Rights over your remains
31 August 2016 by Andrea Godfrey
After the death of a loved one comes the first daunting task of having to deal with the funeral. Unfortunately it is never as straightforward as one may think especially in the case of estranged families or unmarried couple for e.g. if the person who died was not married or in a civil partnership with their partner then the living partner does not automatically have the right to make the funeral arrangements. Many legal disputes have arisen as to who can take responsibility of the body and whether it should be buried or cremated or where the ashes should be scattered. Quite wrongly people believe that if they are “next-of-kin” they can take over this responsibility.
There is a unique position with regard to children however. Parents have a duty to bury their child but sadly difficulties can arise when parents have separated or divorced and differ in opinion as to how and where the child should be buried. In Fessi v Whitmore (1999) the Court had to decide on where the ashes of a 12 year old should be scattered. When the parents separated the child moved with the father to Wales and was then tragically killed on the beach. The parents agreed that he should be cremated but his father wanted his ashes scattered in Wales whereas the mother wanted this to be done in Nuneaton where they had all lived as a family. The Judge refused to divide the ashes and instead agreed that they should be scattered in Nuneaton as the child had spent most of his life there and had only lived in Wales for a short time.
In Borrows v HM Coroner for Preston (2008) a 15 year-old boy committed suicide whilst in custody at Lancaster Farm Young Offenders Institution. His paternal uncle had raised him for the eight years prior to his death and said he had wished to be cremated. The child’s mother had only seen him once in those 8 years and wanted his body to be buried. She would have priority normally under the rules of intestacy over the Uncle but because of the history and the mother being incapable of assuming the responsibility the Court gave the right to the paternal uncle.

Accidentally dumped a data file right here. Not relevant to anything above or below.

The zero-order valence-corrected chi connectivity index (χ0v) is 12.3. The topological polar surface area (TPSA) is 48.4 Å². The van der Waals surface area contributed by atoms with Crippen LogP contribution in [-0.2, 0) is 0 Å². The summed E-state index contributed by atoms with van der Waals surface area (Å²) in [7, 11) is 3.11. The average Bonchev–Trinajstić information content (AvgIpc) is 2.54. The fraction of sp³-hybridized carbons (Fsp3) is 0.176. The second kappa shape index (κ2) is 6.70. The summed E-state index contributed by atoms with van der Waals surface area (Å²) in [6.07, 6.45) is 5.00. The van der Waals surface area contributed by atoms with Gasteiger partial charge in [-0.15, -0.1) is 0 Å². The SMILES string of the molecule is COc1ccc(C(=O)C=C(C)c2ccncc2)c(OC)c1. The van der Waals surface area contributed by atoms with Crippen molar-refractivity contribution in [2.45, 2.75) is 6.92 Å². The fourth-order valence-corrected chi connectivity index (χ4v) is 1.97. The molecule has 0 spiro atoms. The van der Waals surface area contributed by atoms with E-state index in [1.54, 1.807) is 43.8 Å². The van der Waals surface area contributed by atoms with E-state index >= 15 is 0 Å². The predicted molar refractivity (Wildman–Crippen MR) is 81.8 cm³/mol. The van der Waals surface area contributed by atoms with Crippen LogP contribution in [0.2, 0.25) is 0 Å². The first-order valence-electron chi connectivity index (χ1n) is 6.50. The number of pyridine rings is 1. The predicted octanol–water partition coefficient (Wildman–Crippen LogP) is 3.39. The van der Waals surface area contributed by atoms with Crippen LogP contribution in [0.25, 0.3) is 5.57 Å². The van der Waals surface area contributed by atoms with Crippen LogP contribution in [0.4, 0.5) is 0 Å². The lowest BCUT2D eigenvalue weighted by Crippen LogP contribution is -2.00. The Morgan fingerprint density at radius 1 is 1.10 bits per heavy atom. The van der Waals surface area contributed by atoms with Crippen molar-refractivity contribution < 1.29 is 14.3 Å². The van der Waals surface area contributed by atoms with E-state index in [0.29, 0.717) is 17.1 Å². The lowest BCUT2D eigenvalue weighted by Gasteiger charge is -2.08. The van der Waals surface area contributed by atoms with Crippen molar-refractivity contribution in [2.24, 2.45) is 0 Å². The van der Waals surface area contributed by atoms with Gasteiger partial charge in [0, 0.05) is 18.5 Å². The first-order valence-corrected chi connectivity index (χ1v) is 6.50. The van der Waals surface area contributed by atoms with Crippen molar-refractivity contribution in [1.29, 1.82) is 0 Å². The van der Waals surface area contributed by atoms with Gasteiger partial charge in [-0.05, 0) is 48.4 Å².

From these two authorities and other similar cases, it would appear that the Court will make a decision by looking at the parents’ interests and also giving regard to where the child held the strongest connections during their life and also the party’s wishes and feelings.
As far back as 1882 (Williams v Williams) it was determined that there is no right of ownership in a dead body and a person “cannot effectively dispose of it in his will”. The Court also went on to say that any directions given by the deceased are not enforceable as a matter of law. This was because the purpose of a Will was generally to deal with a person’s property after death and as a body is not a property, a Will containing instructions for the funeral was not considered legally binding or enforceable. This changed following the introduction of the Human Rights Act 1998. Article 8 is the right to respect for family life. But the question remains as to who can dispose of the body?
There is a duty at common law to arrange for a body’s proper disposal and this would mean the personal representatives of the deceased – either an executor appointed under a Will or if there is no Will then the person with priority under the non-contentious probate rules. This can be illustrated in the case of Holtham v Arnold in 1986. Mr and Mrs Arnold separated in 1984. He then lived with Ms Holtham until his death but he never divorced Mrs Arnold. He not have a Will. Ms Holtham (as his current girlfriend) made arrangements based on what she knew were Mr Arnold’s wishes but Mrs Arnold was not happy as she believed he would have wanted different arrangements. Mrs Arnold was the person entitled to administer the estate (as his widow). The Court said that if it had to make a choice it would involve them expressing an inappropriate moral judgement – so they applied the law which meant Mrs Arnold was able to arrange the funeral as she was the one entitled to administer the estate under the intestacy rules.
These disputes are stressful and emotional but it also means that they body cannot be put to rest for many months until they are resolved one way or another.
A lot of people believe that they do not need to make a Will if they have nothing to leave financially, however by making a Will you can appoint your executor who can deal with your funeral wishes and avoid any unnecessary and heart breaking arguments after the event. It is therefore important to record your funeral arrangements in a Will and/or a letter of wishes which accompanies your Will.
RT @SFELawyers: Important advice from @Baddiel for families dealing with dementia: ‘the best way of dealing with anything bad in your life…11 hours
RT @LawSocietyFAS: If you're looking at buying a #newhome, a conveyancing solicitor will advise you on legal matters and make sure you avoi…11 hours